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    Sepsis is a life-threatening condition that arises when the body’s response to infection causes injury to its own tissues and organs. It is frequently a final common pathway to death for many infectious diseases worldwide. It involves organ dysfunction caused by a dysregulated host response to infection and if not recognized early and managed promptly, it can lead to septic shock, multiple organ failure and death. Although a precise estimate of the global epidemiological burden of sepsis is difficult to ascertain, a recent scientific publication reported that sepsis affects an estimated 49 million people and causes 11 million deaths globally every year.

    In the community setting, sepsis often presents as the clinical deterioration of common and preventable infections. Sepsis also frequently results from infections acquired in health care settings, which are one of the most frequent adverse events during care delivery and affect hundreds of millions of patients worldwide every year.

    If sepsis develops during pregnancy, while or after giving birth, or after an abortion, it is called maternal sepsis. Sepsis in newborn babies is called neonatal sepsis. Despite being highly preventable, maternal and neonatal sepsis continues to be a major cause of death for pregnant women and newborn babies.



    Sepsis is a medical emergency and requires immediate attention to prevent further complications or death. It may present different warning signs and symptoms at times, some of which may cause misidentification with other conditions. A septic infection may cause a fever, but may also cause low body temperature, cold extremities and shivering. There may be difficulty breathing or rapid breathing, as well as an increased heart rate, or conversely a weak pulse and low blood pressure. It may cause low urine output, as well as blue-tinted, mottled or abnormally pale skin, and an altered mental state. Finally, it may cause extreme body pain or discomfort, which makes it easy to confuse for influenza or food poisoning.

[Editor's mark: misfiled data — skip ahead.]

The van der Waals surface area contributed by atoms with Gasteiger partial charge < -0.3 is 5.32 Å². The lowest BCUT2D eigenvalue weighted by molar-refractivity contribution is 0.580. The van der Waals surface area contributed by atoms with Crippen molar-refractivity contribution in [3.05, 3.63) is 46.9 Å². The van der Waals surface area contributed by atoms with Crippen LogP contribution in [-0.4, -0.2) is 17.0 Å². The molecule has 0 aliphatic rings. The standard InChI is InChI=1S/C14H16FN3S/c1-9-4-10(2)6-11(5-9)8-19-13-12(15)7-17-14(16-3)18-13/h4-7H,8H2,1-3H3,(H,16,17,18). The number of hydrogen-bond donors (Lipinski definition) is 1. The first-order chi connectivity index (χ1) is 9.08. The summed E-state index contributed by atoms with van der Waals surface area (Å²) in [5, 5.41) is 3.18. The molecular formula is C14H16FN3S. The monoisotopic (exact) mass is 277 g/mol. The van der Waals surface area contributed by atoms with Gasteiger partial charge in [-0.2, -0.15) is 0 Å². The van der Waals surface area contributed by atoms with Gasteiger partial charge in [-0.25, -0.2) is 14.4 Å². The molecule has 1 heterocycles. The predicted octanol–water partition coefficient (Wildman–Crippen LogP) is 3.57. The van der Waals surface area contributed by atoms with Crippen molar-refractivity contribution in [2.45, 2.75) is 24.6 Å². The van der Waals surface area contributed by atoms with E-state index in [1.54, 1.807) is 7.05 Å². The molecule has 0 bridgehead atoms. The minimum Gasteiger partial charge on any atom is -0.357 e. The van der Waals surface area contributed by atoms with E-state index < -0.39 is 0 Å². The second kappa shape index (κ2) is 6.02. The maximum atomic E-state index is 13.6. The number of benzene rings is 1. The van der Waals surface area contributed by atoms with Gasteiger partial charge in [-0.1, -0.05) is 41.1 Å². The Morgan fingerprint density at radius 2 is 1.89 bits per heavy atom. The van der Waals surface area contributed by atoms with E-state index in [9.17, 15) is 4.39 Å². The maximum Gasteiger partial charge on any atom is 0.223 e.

In children, sepsis may present through very fast breathing, convulsions, pale skin, lethargy or difficulty waking up or feeling abnormally cold to the touch. For children under 5 years, it may cause difficulty feeding, repeated vomiting or a lack of urination.

    Suspecting sepsis and acting quickly is crucial for early recognition and diagnosis.


    Early identification of symptoms and timely establishment of appropriate clinical management are critical elements to reducing the risk and impact of sepsis. The detection of some biomarkers, such as C reactive protein and procalcitonin, can be effective in diagnosing the condition.

    After early recognition, diagnostics to help identify a causal pathogen of infection leading to sepsis are important to guide targeted antimicrobial treatment. The appropriate antimicrobial therapy (for example, antibiotics and antifungals) should be given within one hour of sepsis identification.

    Antimicrobial resistance (AMR) can jeopardize clinical management of sepsis because empirical antibiotic treatment is often required. Early fluid resuscitation is important in the initial phase and vasopressors may be required to improve and maintain tissue perfusion.

    There are two main steps to preventing sepsis:

    1. Prevention of microbial transmission and infection
    2. Prevention of an infection evolving into sepsis

    Within the community, sepsis prevention is assisted through the use of effective hygiene practices, improving sanitation and water quality and availability, providing access to vaccines, particularly for those at high risk, as well as appropriate nutrition, including breastfeeding for newborns. 

    Prevention in health care facilities relies on infection prevention and control (IPC) programmes, effective hygiene practices, and clean, well-functioning equipment. 

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